The Welsh capital is host to Juxtaposition, which explores the idea of what happens—generally but to the viewer in particular—when contrasting elements are placed on display parallel to one another, writes Eastern Art Report arts newsdesk.
Boundary Art, a gallery overlooking the Cardiff Bay, brings together artists native to Britain or with Asian roots.
‘Juxtaposition’ in the context of the exhibition may refer to elements, effects, environmental settings, even moods. Explored in this art show, for example, are light and dark, summer and winter, happiness and sadness, the intention being to induce or ‘release’ a specific quality or effect of the artistic consumption for the benefit of the as-yet-unknown audience.
Viewer reaction to or interaction with indigenous (local ‘western’ art) and the not-so-familiar art from afar, even when often produced locally by ‘overseas’ artists resident in a western milieu, are among some of the themes being explored.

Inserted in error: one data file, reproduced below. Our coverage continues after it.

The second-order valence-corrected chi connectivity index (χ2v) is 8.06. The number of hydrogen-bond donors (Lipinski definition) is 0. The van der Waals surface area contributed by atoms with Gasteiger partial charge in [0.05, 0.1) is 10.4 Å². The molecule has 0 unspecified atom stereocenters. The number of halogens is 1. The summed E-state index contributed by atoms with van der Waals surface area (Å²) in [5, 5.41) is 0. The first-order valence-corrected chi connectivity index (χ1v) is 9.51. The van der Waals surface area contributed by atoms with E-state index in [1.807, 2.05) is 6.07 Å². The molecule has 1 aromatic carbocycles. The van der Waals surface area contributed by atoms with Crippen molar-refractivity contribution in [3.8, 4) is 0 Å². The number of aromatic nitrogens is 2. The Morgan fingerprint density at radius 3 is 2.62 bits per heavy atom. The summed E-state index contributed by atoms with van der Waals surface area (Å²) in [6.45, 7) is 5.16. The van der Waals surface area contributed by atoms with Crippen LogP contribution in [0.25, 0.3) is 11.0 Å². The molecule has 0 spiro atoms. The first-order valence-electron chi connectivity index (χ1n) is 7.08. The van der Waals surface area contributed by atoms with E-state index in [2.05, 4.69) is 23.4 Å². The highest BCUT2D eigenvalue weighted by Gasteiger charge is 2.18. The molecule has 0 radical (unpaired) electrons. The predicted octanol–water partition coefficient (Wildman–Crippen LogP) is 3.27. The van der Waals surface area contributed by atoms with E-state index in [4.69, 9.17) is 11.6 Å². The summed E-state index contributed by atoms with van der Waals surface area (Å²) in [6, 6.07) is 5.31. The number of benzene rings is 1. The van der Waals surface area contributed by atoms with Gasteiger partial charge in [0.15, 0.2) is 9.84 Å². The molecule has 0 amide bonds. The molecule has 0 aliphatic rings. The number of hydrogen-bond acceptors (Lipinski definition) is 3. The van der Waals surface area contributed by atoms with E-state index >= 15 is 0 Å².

Works by two artists active in the western tradition, painters Arnold Lowrey and Alistair Tucker, interact with works by Shanghai artist Ping Gang Cheng and Malaysian artist Yuet Yean Teo, the latter a longtime London resident. All four are practising artists as well as tutors.
Arnold Lowrey paints in water colours, oils, pastels and acrylics and has taught and demonstrated skills at workshops in Britain and abroad.
Alistair Tucker, head of art at The Queen’s School in Chester, paints British landscapes, their shapes and forms and the effect of weather and light.
Ping-Gang Cheng, resident in Shanghai, draws on Chinese painterly traditions in broad brushstrokes and calligraphy.
Malaysia-born British resident Yuet Yean Teo paints and teaches art, drawing on training at Nangyang Academy of Fine Arts, Singapore, and later at the Universtity of the Arts, London. She explores light and shadows, employing structures or compositions in interior and exterior spaces.
Juxtaposition. 22 July – 30 September. Boundary Art, 3 Sovereign Quay, Cardiff CF10 5SF